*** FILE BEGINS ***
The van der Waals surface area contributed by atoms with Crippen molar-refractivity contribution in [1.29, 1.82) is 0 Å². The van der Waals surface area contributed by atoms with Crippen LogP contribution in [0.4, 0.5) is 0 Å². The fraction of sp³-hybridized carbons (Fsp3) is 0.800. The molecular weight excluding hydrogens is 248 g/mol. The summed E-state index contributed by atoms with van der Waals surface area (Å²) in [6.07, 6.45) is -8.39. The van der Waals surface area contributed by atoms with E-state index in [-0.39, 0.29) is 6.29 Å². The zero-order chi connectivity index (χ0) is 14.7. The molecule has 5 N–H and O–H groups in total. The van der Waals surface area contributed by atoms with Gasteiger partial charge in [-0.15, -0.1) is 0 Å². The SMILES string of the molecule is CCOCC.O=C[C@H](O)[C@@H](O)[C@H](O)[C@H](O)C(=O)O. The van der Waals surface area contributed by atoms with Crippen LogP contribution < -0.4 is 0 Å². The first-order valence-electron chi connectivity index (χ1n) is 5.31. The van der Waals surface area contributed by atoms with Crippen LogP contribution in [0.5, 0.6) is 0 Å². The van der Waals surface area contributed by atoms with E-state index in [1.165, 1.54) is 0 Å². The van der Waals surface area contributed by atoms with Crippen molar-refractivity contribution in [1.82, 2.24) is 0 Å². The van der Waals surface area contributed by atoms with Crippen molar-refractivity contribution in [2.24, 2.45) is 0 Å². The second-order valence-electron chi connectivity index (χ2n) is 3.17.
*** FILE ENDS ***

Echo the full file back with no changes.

The van der Waals surface area contributed by atoms with Crippen molar-refractivity contribution in [1.29, 1.82) is 0 Å². The van der Waals surface area contributed by atoms with Crippen LogP contribution in [0.4, 0.5) is 0 Å². The fraction of sp³-hybridized carbons (Fsp3) is 0.800. The molecular weight excluding hydrogens is 248 g/mol. The summed E-state index contributed by atoms with van der Waals surface area (Å²) in [6.07, 6.45) is -8.39. The van der Waals surface area contributed by atoms with E-state index in [-0.39, 0.29) is 6.29 Å². The zero-order chi connectivity index (χ0) is 14.7. The molecule has 5 N–H and O–H groups in total. The van der Waals surface area contributed by atoms with Gasteiger partial charge in [-0.15, -0.1) is 0 Å². The SMILES string of the molecule is CCOCC.O=C[C@H](O)[C@@H](O)[C@H](O)[C@H](O)C(=O)O. The van der Waals surface area contributed by atoms with Crippen LogP contribution < -0.4 is 0 Å². The first-order valence-electron chi connectivity index (χ1n) is 5.31. The van der Waals surface area contributed by atoms with Crippen LogP contribution in [0.5, 0.6) is 0 Å². The van der Waals surface area contributed by atoms with E-state index in [1.165, 1.54) is 0 Å². The van der Waals surface area contributed by atoms with Crippen molar-refractivity contribution in [1.82, 2.24) is 0 Å². The van der Waals surface area contributed by atoms with Crippen molar-refractivity contribution in [2.24, 2.45) is 0 Å². The second-order valence-electron chi connectivity index (χ2n) is 3.17.